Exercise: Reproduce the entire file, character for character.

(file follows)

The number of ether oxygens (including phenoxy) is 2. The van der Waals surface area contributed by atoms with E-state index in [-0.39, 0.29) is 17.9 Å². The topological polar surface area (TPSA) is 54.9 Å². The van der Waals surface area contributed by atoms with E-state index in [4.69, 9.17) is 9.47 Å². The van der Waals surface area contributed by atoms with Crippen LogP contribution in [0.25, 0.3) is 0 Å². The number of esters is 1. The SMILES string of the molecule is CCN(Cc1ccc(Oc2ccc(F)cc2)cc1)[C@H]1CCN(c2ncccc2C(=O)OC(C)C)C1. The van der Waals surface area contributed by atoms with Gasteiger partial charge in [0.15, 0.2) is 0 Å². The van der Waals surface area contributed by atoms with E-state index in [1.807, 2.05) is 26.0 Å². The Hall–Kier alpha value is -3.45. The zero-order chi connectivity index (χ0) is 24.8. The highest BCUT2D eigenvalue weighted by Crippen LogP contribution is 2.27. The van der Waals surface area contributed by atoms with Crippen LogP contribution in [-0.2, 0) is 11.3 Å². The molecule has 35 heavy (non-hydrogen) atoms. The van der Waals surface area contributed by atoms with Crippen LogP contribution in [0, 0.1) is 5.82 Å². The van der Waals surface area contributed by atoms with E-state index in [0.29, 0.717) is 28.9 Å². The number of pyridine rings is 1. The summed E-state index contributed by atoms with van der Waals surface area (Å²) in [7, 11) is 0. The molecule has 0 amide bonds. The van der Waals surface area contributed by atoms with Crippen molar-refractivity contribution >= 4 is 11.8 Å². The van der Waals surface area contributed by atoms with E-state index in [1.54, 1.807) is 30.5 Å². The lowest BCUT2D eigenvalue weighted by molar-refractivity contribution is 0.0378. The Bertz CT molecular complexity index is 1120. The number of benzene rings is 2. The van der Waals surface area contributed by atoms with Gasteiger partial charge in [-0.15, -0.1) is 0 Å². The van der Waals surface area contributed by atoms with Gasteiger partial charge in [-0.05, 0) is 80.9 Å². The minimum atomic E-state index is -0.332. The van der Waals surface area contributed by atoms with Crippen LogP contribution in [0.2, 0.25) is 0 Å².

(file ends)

The number of ether oxygens (including phenoxy) is 2. The van der Waals surface area contributed by atoms with E-state index in [-0.39, 0.29) is 17.9 Å². The topological polar surface area (TPSA) is 54.9 Å². The van der Waals surface area contributed by atoms with E-state index in [4.69, 9.17) is 9.47 Å². The van der Waals surface area contributed by atoms with Crippen LogP contribution in [0.25, 0.3) is 0 Å². The number of esters is 1. The SMILES string of the molecule is CCN(Cc1ccc(Oc2ccc(F)cc2)cc1)[C@H]1CCN(c2ncccc2C(=O)OC(C)C)C1. The van der Waals surface area contributed by atoms with Gasteiger partial charge in [0.15, 0.2) is 0 Å². The van der Waals surface area contributed by atoms with E-state index in [1.807, 2.05) is 26.0 Å². The Hall–Kier alpha value is -3.45. The zero-order chi connectivity index (χ0) is 24.8. The highest BCUT2D eigenvalue weighted by Crippen LogP contribution is 2.27. The van der Waals surface area contributed by atoms with Crippen LogP contribution in [-0.2, 0) is 11.3 Å². The molecule has 35 heavy (non-hydrogen) atoms. The van der Waals surface area contributed by atoms with Crippen LogP contribution in [0, 0.1) is 5.82 Å². The van der Waals surface area contributed by atoms with E-state index in [0.29, 0.717) is 28.9 Å². The number of pyridine rings is 1. The summed E-state index contributed by atoms with van der Waals surface area (Å²) in [7, 11) is 0. The molecule has 0 amide bonds. The van der Waals surface area contributed by atoms with Crippen molar-refractivity contribution >= 4 is 11.8 Å². The van der Waals surface area contributed by atoms with E-state index in [1.54, 1.807) is 30.5 Å². The lowest BCUT2D eigenvalue weighted by molar-refractivity contribution is 0.0378. The Bertz CT molecular complexity index is 1120. The number of benzene rings is 2. The van der Waals surface area contributed by atoms with Gasteiger partial charge in [-0.15, -0.1) is 0 Å². The van der Waals surface area contributed by atoms with Gasteiger partial charge in [-0.05, 0) is 80.9 Å². The minimum atomic E-state index is -0.332. The van der Waals surface area contributed by atoms with Crippen LogP contribution in [0.2, 0.25) is 0 Å².